The beginning of the year is the time when many people sit down with their financial advisers or otherwise seek advice on their finances. And with the beginning of stock market rocks per year, this impulse might be bigger this time, ie if people do not run and hide.
While no one knows how the year will be played, a lot of so-called experts are lining up to offer their opinions. But how should you weigh what they advise?
Philipp Hensler, president and co-CEO of Vontobel Asset Management, has some thoughts from his academic days. He wrote his doctoral thesis in 2013 on how financial advisors reacted after the financial crisis.
As part of her research, in 2010 she asked financial advisers across the United States what they are doing differently in their consulting practices. Everyone said that the financial crash had been a game changer, but 80 percent of them said they were not doing something different.
The councilors have given motives typical of inactivity: they did not cause the accident; They could not change anything; They believed that the markets could finally heal themselves.
What struck Mr. Hensler was that 20 percent of councilors had used the crisis to rethink their roles. These advisers focused more on the specific concerns of their clients, and not just on investment returns.
This group had three common features. They have been tuned in the current investment environment. They did not support what they had done in the past or what had happened years ago. And when new information arrived, they tried to understand it without compromising.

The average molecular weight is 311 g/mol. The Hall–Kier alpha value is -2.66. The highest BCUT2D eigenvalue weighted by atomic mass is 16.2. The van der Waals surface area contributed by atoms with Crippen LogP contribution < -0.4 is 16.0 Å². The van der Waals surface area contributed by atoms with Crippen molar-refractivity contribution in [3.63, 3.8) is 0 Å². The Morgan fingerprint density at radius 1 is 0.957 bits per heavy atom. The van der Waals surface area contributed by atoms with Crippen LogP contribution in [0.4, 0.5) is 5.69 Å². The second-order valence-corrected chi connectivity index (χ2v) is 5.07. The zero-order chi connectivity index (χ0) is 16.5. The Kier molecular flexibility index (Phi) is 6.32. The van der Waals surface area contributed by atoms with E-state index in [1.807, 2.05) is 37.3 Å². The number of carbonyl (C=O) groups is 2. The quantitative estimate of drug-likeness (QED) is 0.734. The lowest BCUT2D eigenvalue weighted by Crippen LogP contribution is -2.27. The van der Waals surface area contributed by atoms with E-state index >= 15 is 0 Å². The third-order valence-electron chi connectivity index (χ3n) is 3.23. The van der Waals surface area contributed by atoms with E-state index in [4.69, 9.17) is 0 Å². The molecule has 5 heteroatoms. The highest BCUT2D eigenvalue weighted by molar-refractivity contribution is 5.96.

“Others have made an exogenous event in 2008,” said Mr. Hensler, an event they considered beyond their control. “These counselors made it an endogenous event, they said, ‘It’s part of the system.'”
These councilors had “a high context-sensitive behavior,” he said. The rest was probably part of what he called “the balance of collective collectivity” – they did not want to change what they had done wrong, because everyone was wrong and would not be penalized for that.
This distinction is important, Hensler wrote in his thesis, because the smallest group of consultants persuaded their clients to focus on what they needed the money and had better results for it.
“They were humble, and made them aware of contexts,” he said. “They were not too focused on the market, but more on the customer.”
For investors who rely on consultants, these traits might be important if the markets continue to be disrupted this year, as some experts predict. But relying on consultants alone, even in good times, there is no place, said Norton Reamer, former chief of Putnam Investments, and founder of two savings management companies that has since sold.
In “Investment: A History,” which will be released next month, Mr. Reamer and his author, Jesse Downing, write that more people are able to invest their money today than at any time in history. “But for most of us, we did not jump to the challenges and responsibilities that have been given to us,” said Mr. Reamer in an interview.
He stated that individuals, regardless of their background, were to play a more important role in their financial life. Mr. Reamer, who is 80, has defined four principles to help layperson think about investing.